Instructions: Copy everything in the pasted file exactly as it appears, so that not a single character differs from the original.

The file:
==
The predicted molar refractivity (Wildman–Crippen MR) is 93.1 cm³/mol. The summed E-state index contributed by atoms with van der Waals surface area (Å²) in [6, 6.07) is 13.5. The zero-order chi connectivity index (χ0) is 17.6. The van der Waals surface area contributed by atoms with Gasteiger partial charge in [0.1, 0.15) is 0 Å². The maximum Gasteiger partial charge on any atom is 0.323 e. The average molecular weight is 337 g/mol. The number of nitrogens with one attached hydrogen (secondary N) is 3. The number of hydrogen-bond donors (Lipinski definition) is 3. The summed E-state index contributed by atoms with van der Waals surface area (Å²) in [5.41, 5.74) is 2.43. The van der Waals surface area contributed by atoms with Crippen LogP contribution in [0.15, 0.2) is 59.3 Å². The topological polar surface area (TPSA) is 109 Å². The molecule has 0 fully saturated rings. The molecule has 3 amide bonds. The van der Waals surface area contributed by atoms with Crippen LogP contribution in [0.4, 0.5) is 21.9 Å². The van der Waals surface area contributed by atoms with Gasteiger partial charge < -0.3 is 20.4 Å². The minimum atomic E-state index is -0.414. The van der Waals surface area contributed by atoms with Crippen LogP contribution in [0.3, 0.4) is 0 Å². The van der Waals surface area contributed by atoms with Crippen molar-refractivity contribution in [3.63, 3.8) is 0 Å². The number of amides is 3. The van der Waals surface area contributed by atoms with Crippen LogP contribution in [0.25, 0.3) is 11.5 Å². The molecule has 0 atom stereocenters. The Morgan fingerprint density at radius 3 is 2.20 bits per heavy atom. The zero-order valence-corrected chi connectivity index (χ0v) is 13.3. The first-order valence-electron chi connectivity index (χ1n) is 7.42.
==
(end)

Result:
The predicted molar refractivity (Wildman–Crippen MR) is 93.1 cm³/mol. The summed E-state index contributed by atoms with van der Waals surface area (Å²) in [6, 6.07) is 13.5. The zero-order chi connectivity index (χ0) is 17.6. The van der Waals surface area contributed by atoms with Gasteiger partial charge in [0.1, 0.15) is 0 Å². The maximum Gasteiger partial charge on any atom is 0.323 e. The average molecular weight is 337 g/mol. The number of nitrogens with one attached hydrogen (secondary N) is 3. The number of hydrogen-bond donors (Lipinski definition) is 3. The summed E-state index contributed by atoms with van der Waals surface area (Å²) in [5.41, 5.74) is 2.43. The van der Waals surface area contributed by atoms with Crippen LogP contribution in [0.15, 0.2) is 59.3 Å². The topological polar surface area (TPSA) is 109 Å². The molecule has 0 fully saturated rings. The molecule has 3 amide bonds. The van der Waals surface area contributed by atoms with Crippen LogP contribution in [0.4, 0.5) is 21.9 Å². The van der Waals surface area contributed by atoms with Gasteiger partial charge < -0.3 is 20.4 Å². The minimum atomic E-state index is -0.414. The van der Waals surface area contributed by atoms with Crippen LogP contribution in [0.3, 0.4) is 0 Å². The van der Waals surface area contributed by atoms with Crippen molar-refractivity contribution in [3.63, 3.8) is 0 Å². The number of amides is 3. The van der Waals surface area contributed by atoms with Crippen LogP contribution in [0.25, 0.3) is 11.5 Å². The molecule has 0 atom stereocenters. The Morgan fingerprint density at radius 3 is 2.20 bits per heavy atom. The zero-order valence-corrected chi connectivity index (χ0v) is 13.3. The first-order valence-electron chi connectivity index (χ1n) is 7.42.